January 10, 2012

When innovation backfires


Modern times...

Patrick B. Pexton, the ombudsman for The Washington Post, wrote an intriguing article for the Post wondering if “there’s just a bit too much innovation, too fast.” While acknowledging that “innovation is important, even necessary, in this new media environment” and that he’s “heartened” by the “tremendous amount of innovation going on” he cites a few complaints and problems as evidence of innovation overload.

Readers complained that the paper’s new @MotionMachine pop-up was just ”one more thing to clutter a Web site that already takes forever to download” and another worried that the new features had led to a decline in journalistic quality: “Why do all the new gewgaws, bells, whistles and features when The Post can’t even get the basics right?” Pexton admits that content is being produced at a rapid rate: “Staffers point out that The Post has 108 blogs; the New York Times has only 62 but with a much larger staff to fill them.”

He concludes: “I want The Post to continue to innovate. It’s important for the publication’s survival….But there’s a time to press on the accelerator, and a time to ease off.”

Pexton’s piece could easily have been written about the book publishing industry, a world that has seen such dramatic shifts in technology, distribution, and content that market analyst Michael Wolf recently wrote: “Of all the markets I’ve followed in my decade-plus as a consumer analyst, I’ve never seen a market changing faster than the digital publishing market of today…”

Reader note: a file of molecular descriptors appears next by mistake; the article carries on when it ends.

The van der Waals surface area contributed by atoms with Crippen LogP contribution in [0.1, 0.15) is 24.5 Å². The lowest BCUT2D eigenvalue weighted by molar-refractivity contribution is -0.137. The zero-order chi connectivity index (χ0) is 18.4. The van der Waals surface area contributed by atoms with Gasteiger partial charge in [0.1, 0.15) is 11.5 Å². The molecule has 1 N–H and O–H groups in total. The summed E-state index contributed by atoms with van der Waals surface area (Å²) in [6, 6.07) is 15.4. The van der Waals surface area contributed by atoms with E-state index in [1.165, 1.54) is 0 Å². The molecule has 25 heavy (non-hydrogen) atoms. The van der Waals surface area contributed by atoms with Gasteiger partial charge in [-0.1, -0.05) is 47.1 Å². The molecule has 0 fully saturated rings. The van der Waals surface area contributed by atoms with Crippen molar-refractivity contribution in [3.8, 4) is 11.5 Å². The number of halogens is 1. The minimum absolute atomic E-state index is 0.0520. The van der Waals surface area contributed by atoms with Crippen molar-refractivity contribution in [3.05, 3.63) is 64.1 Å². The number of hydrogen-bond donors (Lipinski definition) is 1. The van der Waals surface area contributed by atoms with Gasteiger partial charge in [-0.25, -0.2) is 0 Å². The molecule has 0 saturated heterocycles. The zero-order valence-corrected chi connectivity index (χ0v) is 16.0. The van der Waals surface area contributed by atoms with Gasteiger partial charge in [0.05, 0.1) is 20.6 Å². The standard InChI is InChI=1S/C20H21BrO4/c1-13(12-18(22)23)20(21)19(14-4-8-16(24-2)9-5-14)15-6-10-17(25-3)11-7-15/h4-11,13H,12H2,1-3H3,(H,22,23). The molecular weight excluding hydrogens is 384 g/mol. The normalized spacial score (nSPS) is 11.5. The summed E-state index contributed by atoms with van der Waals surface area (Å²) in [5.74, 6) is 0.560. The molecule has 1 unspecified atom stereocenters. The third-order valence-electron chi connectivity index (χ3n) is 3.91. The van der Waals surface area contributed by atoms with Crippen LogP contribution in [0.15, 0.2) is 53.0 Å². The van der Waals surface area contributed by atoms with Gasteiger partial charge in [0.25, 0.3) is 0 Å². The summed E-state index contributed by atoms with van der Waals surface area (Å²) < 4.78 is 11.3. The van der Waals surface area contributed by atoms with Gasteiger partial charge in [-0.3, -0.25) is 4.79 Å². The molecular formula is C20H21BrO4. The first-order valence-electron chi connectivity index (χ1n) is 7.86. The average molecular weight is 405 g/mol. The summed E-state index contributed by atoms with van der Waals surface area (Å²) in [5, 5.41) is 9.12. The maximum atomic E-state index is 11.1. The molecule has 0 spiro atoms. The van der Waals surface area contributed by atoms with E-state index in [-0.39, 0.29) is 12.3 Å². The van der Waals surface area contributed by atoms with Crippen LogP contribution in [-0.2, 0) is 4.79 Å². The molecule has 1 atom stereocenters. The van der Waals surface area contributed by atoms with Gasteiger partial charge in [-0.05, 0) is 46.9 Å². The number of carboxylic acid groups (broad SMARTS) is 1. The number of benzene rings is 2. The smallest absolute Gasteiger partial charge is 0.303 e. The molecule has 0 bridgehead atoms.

As in the newspaper world, innovation is clearly required for survival for publishers large and small, and booksellers of all shapes and sizes. Still, the desire for change can sometimes undermine critical and valuable aspects of a product. If the Post’s new website leads to low-quality journalism, that’s hardly an innovation to be excited about.

All innovation is not an improvement, just as resistance to innovation is not wisdom. Finding the innovation “sweet spot” requires an open mind about fundamental change, while also realizing the essential values of existing ideas. This is a conversation we have almost daily at Melville House. As we enter 2012, I’d be curious to hear what MobyLives readers what innovation are most necessary for the publishing industry… and what innovations might risk hurting the essential value of literature.